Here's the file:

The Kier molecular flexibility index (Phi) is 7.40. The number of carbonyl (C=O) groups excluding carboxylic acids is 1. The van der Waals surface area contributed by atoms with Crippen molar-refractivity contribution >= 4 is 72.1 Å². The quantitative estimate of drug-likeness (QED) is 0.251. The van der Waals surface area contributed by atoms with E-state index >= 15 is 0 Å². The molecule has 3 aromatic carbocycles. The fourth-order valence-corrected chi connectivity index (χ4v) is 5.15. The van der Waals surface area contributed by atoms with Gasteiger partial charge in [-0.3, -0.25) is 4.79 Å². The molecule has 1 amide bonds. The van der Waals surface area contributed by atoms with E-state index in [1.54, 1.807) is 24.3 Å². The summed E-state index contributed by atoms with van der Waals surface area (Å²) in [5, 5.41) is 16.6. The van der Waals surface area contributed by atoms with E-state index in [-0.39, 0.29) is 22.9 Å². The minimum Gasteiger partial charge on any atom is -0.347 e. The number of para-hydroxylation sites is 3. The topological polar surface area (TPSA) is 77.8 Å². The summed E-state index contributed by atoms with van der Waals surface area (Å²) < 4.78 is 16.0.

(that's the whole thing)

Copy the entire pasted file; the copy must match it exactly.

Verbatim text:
The Kier molecular flexibility index (Phi) is 7.40. The number of carbonyl (C=O) groups excluding carboxylic acids is 1. The van der Waals surface area contributed by atoms with Crippen molar-refractivity contribution >= 4 is 72.1 Å². The quantitative estimate of drug-likeness (QED) is 0.251. The van der Waals surface area contributed by atoms with E-state index >= 15 is 0 Å². The molecule has 3 aromatic carbocycles. The fourth-order valence-corrected chi connectivity index (χ4v) is 5.15. The van der Waals surface area contributed by atoms with Gasteiger partial charge in [-0.3, -0.25) is 4.79 Å². The molecule has 1 amide bonds. The van der Waals surface area contributed by atoms with E-state index in [1.54, 1.807) is 24.3 Å². The summed E-state index contributed by atoms with van der Waals surface area (Å²) in [5, 5.41) is 16.6. The van der Waals surface area contributed by atoms with E-state index in [-0.39, 0.29) is 22.9 Å². The minimum Gasteiger partial charge on any atom is -0.347 e. The number of para-hydroxylation sites is 3. The topological polar surface area (TPSA) is 77.8 Å². The summed E-state index contributed by atoms with van der Waals surface area (Å²) < 4.78 is 16.0.